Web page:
Kategoria: Obyczajowe i romanse Język: angielski Rok wydania: 1862

Les Misérables ebook

Victor Hugo

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Opis ebooka Les Misérables - Victor Hugo

Les Misérables (1862) is a novel by French author Victor Hugo, and among the best-known novels of the 19th century. It follows the lives and interactions of several French characters over a twenty year period in the early 19th century that starts in the year of Napoleon's final defeat. Principally focusing on the struggles of the protagonist—ex-convict Jean Valjean—who seeks to redeem himself, the novel also examines the impact of Valjean's actions for the sake of social commentary. It examines the nature of good, evil, and the law, in a sweeping story that expounds upon the history of France, architecture of Paris, politics, moral philosophy, law, justice, religion, and the types and nature of romantic and familial love. Les Misérables is known to many through its numerous stage and screen adaptations, of which the most famous is the stage musical of the same name, sometimes abbreviated "Les Mis" or "Les Miz" .

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and perhaps the most influential exponent of the Romantic movement in France. In France, Hugo's literary reputation rests on his poetic and dramatic output. Among many volumes of poetry,
I think I have comprehended what was passing in my brother's heart. He was thinking, no doubt, that this man, whose name is Jean Valjean, had his misfortune only too vividly present in his mind; that the best thing was to divert him from it, and to make him believe, if only momentarily, that he was a person like any other, by treating him just in his ordinary way. Is not this indeed, to understand charity well? Is there not, dear Madame, something truly evangelical in this delicacy which abstains from sermon, from moralizing, from allusions? and is not the truest pity, when a man has a sore point, not to touch it at all?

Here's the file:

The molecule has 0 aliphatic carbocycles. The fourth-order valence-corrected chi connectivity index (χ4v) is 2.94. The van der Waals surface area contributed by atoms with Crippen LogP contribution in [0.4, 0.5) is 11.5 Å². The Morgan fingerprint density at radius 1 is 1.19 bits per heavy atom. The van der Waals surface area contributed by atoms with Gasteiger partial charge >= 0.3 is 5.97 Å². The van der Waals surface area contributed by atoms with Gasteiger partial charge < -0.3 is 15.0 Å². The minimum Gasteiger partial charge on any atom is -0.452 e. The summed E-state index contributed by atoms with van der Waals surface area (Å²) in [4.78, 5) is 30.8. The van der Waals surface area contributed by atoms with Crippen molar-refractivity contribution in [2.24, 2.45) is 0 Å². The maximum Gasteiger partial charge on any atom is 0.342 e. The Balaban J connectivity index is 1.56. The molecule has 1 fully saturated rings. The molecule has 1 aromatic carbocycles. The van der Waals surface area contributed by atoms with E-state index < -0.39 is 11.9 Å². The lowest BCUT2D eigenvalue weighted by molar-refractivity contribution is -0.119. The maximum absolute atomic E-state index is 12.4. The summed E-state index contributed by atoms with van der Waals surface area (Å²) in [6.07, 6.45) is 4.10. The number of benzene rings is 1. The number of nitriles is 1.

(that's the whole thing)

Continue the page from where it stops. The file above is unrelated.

"Ecclesiastes calls you the All-powerful; the Maccabees call you the Creator; the Epistle to the Ephesians calls you liberty; Baruch calls you Immensity; the Psalms call you Wisdom and Truth; John calls you Light; the Books of Kings call you Lord; Exodus calls you Providence; Leviticus, Sanctity; Esdras, Justice; the creation calls you God; man calls you Father; but Solomon calls you Compassion, and that is the most beautiful of all your names."
"Man has upon him his flesh, which is at once his burden and his temptation. He drags it with him and yields to it. He must watch it, cheek it, repress it, and obey it only at the last extremity. There may be some fault even in this obedience; but the fault thus committed is venial; it is a fall, but a fall on the knees which may terminate in prayer. "To be a saint is the exception; to be an upright man is the rule. Err, fall, sin if you will, but be upright.
After a pause, the old man raised a finger heavenward and said:— "The infinite is. He is there. If the infinite had no person, person would be without limit; it would not be infinite; in other words, it would not exist. There is, then, an I . That I of the infinite is God."
"The infinite is. He is there. If the infinite had no person, person would be without limit; it would not be infinite; in other words, it would not exist. There is, then, an I . That I of the infinite is God."
"The faults of women, of children, of the feeble, the indigent, and the ignorant, are the fault of the husbands, the fathers, the masters, the strong, the rich, and the wise."